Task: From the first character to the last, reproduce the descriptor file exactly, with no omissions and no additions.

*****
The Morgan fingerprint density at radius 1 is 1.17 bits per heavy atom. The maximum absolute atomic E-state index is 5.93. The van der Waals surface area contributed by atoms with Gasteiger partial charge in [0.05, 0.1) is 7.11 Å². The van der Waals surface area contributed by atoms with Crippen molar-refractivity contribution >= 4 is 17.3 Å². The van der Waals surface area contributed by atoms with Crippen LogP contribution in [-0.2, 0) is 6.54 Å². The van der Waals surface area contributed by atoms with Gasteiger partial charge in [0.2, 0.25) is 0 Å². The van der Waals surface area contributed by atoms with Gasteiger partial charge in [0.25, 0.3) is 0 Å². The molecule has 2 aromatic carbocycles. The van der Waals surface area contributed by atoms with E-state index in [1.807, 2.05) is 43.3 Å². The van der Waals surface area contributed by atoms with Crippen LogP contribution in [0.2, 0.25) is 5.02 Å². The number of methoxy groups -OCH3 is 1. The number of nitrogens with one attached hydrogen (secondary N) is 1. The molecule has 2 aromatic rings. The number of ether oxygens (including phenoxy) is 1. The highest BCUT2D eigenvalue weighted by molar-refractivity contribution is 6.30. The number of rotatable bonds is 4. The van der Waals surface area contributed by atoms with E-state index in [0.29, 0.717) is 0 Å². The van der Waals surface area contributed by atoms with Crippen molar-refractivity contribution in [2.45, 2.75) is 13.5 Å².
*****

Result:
The Morgan fingerprint density at radius 1 is 1.17 bits per heavy atom. The maximum absolute atomic E-state index is 5.93. The van der Waals surface area contributed by atoms with Gasteiger partial charge in [0.05, 0.1) is 7.11 Å². The van der Waals surface area contributed by atoms with Crippen molar-refractivity contribution >= 4 is 17.3 Å². The van der Waals surface area contributed by atoms with Crippen LogP contribution in [-0.2, 0) is 6.54 Å². The van der Waals surface area contributed by atoms with Gasteiger partial charge in [0.2, 0.25) is 0 Å². The van der Waals surface area contributed by atoms with Gasteiger partial charge in [0.25, 0.3) is 0 Å². The molecule has 2 aromatic carbocycles. The van der Waals surface area contributed by atoms with E-state index in [1.807, 2.05) is 43.3 Å². The van der Waals surface area contributed by atoms with Crippen LogP contribution in [0.2, 0.25) is 5.02 Å². The number of methoxy groups -OCH3 is 1. The number of nitrogens with one attached hydrogen (secondary N) is 1. The molecule has 2 aromatic rings. The number of ether oxygens (including phenoxy) is 1. The highest BCUT2D eigenvalue weighted by molar-refractivity contribution is 6.30. The number of rotatable bonds is 4. The van der Waals surface area contributed by atoms with E-state index in [0.29, 0.717) is 0 Å². The van der Waals surface area contributed by atoms with Crippen molar-refractivity contribution in [2.45, 2.75) is 13.5 Å².